Proliferating Cells Encapsulated in Extracellular Matrix-Like Peptide Scaffolds Dynamically Change the Mechanical Properties of the Scaffold
KAUST DepartmentBiological and Environmental Science and Engineering (BESE) Division
Embargo End Date2024-08-24
Permanent link to this recordhttp://hdl.handle.net/10754/693769
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Access RestrictionsAt the time of archiving, the student author of this thesis opted to temporarily restrict access to it. The full text of this thesis will become available to the public after the expiration of the embargo on 2024-08-24.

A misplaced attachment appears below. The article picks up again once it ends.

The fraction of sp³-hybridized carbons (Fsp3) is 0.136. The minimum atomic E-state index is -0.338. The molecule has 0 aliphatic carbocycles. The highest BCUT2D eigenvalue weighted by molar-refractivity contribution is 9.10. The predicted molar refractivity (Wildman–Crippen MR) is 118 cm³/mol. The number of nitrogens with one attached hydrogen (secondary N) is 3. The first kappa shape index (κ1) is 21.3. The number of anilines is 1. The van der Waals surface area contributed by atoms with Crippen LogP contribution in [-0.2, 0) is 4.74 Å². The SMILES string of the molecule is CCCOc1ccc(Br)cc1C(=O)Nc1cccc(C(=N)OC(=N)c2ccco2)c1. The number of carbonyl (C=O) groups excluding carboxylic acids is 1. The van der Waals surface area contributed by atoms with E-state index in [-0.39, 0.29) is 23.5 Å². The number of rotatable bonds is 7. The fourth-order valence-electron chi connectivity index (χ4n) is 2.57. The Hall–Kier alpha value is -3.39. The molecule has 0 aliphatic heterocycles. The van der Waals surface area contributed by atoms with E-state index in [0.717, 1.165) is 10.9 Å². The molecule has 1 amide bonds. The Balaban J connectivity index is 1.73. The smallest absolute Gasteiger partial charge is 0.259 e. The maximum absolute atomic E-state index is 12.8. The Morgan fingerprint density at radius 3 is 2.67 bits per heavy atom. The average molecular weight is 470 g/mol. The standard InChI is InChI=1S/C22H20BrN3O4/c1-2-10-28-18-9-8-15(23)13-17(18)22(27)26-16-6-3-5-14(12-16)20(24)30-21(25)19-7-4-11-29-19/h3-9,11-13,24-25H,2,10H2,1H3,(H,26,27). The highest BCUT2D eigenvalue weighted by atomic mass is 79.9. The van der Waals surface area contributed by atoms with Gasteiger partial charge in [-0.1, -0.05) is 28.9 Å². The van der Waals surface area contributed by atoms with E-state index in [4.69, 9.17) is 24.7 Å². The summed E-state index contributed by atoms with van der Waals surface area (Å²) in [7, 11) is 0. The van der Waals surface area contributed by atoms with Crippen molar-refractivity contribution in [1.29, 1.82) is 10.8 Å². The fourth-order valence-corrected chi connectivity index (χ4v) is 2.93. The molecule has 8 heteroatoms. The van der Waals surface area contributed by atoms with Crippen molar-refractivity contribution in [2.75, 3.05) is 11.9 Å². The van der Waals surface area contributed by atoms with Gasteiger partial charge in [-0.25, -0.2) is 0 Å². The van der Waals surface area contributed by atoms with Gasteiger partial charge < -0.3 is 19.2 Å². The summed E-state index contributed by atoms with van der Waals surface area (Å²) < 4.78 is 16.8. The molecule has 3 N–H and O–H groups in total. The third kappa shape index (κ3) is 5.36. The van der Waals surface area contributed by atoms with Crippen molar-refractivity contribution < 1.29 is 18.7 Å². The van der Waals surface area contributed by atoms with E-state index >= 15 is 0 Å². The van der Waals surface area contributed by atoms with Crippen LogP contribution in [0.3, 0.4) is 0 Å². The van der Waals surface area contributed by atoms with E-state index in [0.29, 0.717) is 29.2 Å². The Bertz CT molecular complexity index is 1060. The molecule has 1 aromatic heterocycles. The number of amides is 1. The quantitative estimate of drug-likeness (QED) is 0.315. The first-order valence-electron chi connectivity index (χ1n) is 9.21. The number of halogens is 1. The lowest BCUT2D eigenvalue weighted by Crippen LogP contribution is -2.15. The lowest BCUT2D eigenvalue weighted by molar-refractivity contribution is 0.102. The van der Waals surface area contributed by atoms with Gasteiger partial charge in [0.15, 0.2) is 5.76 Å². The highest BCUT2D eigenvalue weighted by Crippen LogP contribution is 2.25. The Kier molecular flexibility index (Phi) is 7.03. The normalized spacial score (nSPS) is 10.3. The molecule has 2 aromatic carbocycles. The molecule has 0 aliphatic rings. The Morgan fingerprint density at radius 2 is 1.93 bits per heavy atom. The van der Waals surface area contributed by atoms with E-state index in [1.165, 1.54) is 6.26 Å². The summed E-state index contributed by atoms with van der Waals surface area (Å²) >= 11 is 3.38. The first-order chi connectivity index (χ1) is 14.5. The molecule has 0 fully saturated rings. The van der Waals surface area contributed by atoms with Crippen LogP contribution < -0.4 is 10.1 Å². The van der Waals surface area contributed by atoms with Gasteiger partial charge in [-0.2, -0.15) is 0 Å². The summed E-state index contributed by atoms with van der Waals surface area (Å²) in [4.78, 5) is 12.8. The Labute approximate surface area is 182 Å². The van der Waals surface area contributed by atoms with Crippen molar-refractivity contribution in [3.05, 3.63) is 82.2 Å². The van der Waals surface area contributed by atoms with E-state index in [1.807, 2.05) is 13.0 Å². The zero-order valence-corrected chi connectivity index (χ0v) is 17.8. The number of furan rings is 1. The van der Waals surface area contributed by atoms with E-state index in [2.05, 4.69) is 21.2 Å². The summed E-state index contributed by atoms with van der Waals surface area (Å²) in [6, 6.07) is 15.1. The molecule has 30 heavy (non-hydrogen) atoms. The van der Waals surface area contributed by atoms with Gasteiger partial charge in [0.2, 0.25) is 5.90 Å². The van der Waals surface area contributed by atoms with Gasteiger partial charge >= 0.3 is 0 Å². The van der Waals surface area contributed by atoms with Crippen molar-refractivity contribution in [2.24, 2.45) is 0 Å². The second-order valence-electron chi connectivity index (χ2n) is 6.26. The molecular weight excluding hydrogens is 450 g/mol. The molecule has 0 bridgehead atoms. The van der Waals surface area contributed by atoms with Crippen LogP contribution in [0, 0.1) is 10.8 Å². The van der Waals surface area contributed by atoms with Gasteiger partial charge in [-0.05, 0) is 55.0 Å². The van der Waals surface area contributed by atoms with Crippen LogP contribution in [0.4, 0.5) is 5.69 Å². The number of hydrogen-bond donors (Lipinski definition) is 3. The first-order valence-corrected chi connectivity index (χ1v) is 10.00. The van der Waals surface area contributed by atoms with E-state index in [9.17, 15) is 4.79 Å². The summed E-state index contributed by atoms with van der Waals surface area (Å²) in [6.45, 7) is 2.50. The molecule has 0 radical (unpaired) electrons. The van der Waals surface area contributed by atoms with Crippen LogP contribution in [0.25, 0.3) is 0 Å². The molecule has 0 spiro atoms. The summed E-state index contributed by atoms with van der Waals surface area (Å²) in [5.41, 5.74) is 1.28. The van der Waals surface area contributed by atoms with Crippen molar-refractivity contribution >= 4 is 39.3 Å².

AbstractThe extracellular matrix, or ECM, is a three-dimensional network that serves as a structural scaffold for tissue construction. To do so, cells need to attach, proliferate, self-organize, and coordinate biochemical deposition across multiple length and time scales. Hydrogels have been utilized as biomaterials because their chemical and mechanical properties can be designed to mimic those of native ECMs. Short, synthetic, amphiphilic peptides have been used to design scaffolds for tissue engineering because the peptides self-assemble in water and are easy to tune. To date, hydrogels for tissue engineering have typically sacrificed one or more crucial properties in favor of improving others, since nearly all chemical and mechanical properties within a hydrogel are interdependent. The focus of this research is to study the mechanical tunability and viability of ultrashort peptide hydrogels derived from naturally occurring amino acids (IIZR, IIZK, and IZZK), such that ideal concentrations of each peptide can be configured to mimic the mechanical properties of native ECMs for human dermal fibroblasts (HDFns) and primary cortical neurons (CNs). Our results show that IIZR, IIZK, and IZZK hydrogel scaffolds are good candidates for these cell types because their stiffness, elasticity, and biocompatibility are commensurate with those of these cells’ native ECMs. As evidence, the stiffness of the materials generally increased with HDFns across all concentrations, except for 2mg/ml. In particular, HDFns favored hydrogels consisting of higher peptide concentrations, resulting in greater elasticity and higher stiffness. IIZR hydrogels were also well-suited for both HDFns and CNs, which could have been due to the peptides’ positively charged R groups that can facilitate cell adhesion via electrostatics.